Turkey’s Health Ministry announced that quarantine rules for those who came into contact with COVID-19 positive cases were changed while PCR tests will be conducted only for those with symptoms.
The announcement follows a move last week which reduced quarantine times for COVID-19 positive cases from 14 to seven days, in line with similar rules increasingly applied in other countries as well.
Although Turkey is grappling with an unprecedented surge in the pandemic, with 77,722 cases Wednesday, the highest since the onset of the pandemic in Turkey, Health Minister Fahrettin Koca said Wednesday that the omicron variant, a culprit in the surge, may reduce the severity of the outbreak, as the hospitalization rates were lower compared to the rise in daily numbers. Koca’s statements came after a meeting of the Health Ministry’s Coronavirus Scientific Advisory Board. Hospitalization increased by 10% in the past month, even though daily cases jumped fourfold, he said.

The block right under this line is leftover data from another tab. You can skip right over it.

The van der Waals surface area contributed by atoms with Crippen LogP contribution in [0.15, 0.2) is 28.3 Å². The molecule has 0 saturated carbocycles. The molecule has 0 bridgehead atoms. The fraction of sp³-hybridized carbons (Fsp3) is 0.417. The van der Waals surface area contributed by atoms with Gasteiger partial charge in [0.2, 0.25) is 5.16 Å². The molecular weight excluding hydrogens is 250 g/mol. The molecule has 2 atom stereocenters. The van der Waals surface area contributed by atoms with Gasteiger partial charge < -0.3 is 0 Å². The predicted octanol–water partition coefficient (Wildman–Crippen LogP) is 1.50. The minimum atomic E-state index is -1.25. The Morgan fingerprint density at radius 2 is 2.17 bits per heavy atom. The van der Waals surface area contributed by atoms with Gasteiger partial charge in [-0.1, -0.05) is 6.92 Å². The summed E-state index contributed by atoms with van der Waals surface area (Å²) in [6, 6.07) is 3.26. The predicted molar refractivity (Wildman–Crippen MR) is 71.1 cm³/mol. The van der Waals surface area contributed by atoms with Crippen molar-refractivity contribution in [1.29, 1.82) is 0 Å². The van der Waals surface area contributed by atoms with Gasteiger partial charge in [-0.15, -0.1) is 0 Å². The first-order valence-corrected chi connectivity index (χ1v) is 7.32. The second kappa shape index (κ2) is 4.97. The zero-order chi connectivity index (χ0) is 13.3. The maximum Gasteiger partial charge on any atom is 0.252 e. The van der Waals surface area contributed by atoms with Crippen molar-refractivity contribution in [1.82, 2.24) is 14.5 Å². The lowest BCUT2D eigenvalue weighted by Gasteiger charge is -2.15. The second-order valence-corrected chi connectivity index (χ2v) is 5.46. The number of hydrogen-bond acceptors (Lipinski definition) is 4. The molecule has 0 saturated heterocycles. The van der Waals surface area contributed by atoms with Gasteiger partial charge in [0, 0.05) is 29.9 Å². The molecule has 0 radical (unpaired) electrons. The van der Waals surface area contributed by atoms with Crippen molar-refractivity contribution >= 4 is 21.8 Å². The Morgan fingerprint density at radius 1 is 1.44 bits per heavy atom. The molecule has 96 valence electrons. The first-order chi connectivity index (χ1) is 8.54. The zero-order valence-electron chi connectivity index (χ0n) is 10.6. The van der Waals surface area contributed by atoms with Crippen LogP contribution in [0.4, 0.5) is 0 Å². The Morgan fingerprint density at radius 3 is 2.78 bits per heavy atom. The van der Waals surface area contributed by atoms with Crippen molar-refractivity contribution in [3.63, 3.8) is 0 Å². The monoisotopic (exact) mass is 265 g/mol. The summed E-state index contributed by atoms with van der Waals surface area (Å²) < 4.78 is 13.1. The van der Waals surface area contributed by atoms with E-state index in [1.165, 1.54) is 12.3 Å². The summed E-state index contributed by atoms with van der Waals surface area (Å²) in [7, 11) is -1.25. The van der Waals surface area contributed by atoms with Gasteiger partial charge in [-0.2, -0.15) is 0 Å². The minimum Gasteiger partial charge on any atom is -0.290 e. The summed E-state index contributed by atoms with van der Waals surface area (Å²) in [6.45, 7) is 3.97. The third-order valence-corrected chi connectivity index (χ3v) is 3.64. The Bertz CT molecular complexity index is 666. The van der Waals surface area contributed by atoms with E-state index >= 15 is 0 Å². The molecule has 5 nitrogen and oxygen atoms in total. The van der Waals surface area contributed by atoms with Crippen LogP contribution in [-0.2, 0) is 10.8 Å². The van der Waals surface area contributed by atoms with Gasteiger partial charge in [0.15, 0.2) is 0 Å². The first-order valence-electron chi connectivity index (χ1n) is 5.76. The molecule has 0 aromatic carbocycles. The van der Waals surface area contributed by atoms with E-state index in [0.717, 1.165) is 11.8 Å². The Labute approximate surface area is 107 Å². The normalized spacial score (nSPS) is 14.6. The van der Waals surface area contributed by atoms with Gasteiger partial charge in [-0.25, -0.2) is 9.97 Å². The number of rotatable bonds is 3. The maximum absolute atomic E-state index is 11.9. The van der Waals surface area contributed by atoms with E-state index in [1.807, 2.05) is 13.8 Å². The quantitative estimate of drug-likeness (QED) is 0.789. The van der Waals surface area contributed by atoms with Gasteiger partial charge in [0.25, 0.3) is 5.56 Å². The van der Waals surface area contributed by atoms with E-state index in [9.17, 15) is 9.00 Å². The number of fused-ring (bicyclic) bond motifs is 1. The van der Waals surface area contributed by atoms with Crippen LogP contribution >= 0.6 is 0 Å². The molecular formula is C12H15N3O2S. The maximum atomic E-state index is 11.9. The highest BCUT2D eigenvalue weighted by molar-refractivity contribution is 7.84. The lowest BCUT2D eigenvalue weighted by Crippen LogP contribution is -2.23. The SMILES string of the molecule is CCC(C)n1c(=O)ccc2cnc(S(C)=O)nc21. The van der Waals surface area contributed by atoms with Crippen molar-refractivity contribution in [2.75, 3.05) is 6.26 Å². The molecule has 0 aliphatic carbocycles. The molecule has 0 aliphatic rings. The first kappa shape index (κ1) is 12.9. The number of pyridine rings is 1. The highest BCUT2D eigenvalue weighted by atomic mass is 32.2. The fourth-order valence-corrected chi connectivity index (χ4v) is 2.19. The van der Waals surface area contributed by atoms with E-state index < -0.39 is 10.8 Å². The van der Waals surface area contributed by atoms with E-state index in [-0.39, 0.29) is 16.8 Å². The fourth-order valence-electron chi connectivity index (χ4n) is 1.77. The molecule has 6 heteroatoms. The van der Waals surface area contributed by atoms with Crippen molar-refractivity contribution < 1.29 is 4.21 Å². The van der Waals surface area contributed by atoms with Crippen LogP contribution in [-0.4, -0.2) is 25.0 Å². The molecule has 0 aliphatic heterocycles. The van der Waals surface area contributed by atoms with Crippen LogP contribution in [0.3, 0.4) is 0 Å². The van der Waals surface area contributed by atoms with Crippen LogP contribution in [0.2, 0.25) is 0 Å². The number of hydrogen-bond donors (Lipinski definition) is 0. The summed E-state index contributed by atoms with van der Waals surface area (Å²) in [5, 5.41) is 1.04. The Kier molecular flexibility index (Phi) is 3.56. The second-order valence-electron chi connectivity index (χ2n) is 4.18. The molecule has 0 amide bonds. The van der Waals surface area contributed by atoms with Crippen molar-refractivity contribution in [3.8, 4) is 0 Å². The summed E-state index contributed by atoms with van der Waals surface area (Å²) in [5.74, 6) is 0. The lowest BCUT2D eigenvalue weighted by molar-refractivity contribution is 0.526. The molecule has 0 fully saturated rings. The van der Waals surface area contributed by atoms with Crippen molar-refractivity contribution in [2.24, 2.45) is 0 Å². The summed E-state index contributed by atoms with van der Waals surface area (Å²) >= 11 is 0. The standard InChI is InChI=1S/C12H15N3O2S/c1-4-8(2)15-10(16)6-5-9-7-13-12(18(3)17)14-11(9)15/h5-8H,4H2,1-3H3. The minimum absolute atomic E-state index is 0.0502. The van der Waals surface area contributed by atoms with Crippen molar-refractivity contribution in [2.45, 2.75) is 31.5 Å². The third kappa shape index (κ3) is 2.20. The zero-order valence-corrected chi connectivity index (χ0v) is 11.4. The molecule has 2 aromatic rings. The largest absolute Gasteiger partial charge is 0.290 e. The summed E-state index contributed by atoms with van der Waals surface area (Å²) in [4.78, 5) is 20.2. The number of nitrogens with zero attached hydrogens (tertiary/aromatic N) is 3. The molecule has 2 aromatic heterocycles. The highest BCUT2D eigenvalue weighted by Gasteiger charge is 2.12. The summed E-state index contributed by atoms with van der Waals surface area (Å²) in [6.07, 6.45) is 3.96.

“We saw more hospitalizations with lower case numbers in the previous periods of the pandemic. It looks like the omicron variant will reduce the danger of the pandemic,” he said.
In late December, daily cases stood at about 20,000. There were 145 deaths related to coronavirus in the same 24-hour period, ministry data showed on Wednesday. Deaths have not spiked in recent weeks despite the rise in daily cases.
The board decided to lift quarantine requirements for people with three vaccine shots when they have come into contact with COVID-19 positive people.
“All positive cases will be able to end isolation after seven days,” Koca said. Koca added that PCR test requirements for people who have come into contact with others infected with the coronavirus was also lifted.
“From now on, PCR tests will only be conducted on people showing symptoms,” he said.
The minister also spoke about the domestically developed Turkovac vaccine and said that no one should hesitate in saying the vaccine is safe to use. Turkovac reduces the risk of contracting COVID-19 by nearly 50% compared to the Chinese CoronaVac, according to a study conducted by Turkey’s leading Hacettepe University.